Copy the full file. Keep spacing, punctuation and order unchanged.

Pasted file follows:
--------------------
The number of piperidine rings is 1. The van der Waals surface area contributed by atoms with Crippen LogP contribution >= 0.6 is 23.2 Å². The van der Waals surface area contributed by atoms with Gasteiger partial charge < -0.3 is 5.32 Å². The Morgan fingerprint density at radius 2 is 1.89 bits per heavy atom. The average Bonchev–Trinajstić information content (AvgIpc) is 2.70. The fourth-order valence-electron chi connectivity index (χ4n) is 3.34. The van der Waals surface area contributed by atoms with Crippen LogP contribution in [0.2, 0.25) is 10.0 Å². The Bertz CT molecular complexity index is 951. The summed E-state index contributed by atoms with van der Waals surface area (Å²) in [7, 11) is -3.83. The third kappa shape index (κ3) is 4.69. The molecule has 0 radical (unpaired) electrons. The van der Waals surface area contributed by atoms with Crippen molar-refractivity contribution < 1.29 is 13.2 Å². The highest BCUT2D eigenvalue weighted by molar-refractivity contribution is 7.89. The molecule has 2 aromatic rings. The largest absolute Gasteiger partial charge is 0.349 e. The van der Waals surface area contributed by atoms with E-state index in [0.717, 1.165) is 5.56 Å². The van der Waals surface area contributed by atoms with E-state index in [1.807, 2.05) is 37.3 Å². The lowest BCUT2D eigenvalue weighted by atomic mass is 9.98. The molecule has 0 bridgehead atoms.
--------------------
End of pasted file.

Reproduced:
The number of piperidine rings is 1. The van der Waals surface area contributed by atoms with Crippen LogP contribution >= 0.6 is 23.2 Å². The van der Waals surface area contributed by atoms with Gasteiger partial charge < -0.3 is 5.32 Å². The Morgan fingerprint density at radius 2 is 1.89 bits per heavy atom. The average Bonchev–Trinajstić information content (AvgIpc) is 2.70. The fourth-order valence-electron chi connectivity index (χ4n) is 3.34. The van der Waals surface area contributed by atoms with Crippen LogP contribution in [0.2, 0.25) is 10.0 Å². The Bertz CT molecular complexity index is 951. The summed E-state index contributed by atoms with van der Waals surface area (Å²) in [7, 11) is -3.83. The third kappa shape index (κ3) is 4.69. The molecule has 0 radical (unpaired) electrons. The van der Waals surface area contributed by atoms with Crippen molar-refractivity contribution < 1.29 is 13.2 Å². The highest BCUT2D eigenvalue weighted by molar-refractivity contribution is 7.89. The molecule has 2 aromatic rings. The largest absolute Gasteiger partial charge is 0.349 e. The van der Waals surface area contributed by atoms with E-state index in [0.717, 1.165) is 5.56 Å². The van der Waals surface area contributed by atoms with E-state index in [1.807, 2.05) is 37.3 Å². The lowest BCUT2D eigenvalue weighted by atomic mass is 9.98. The molecule has 0 bridgehead atoms.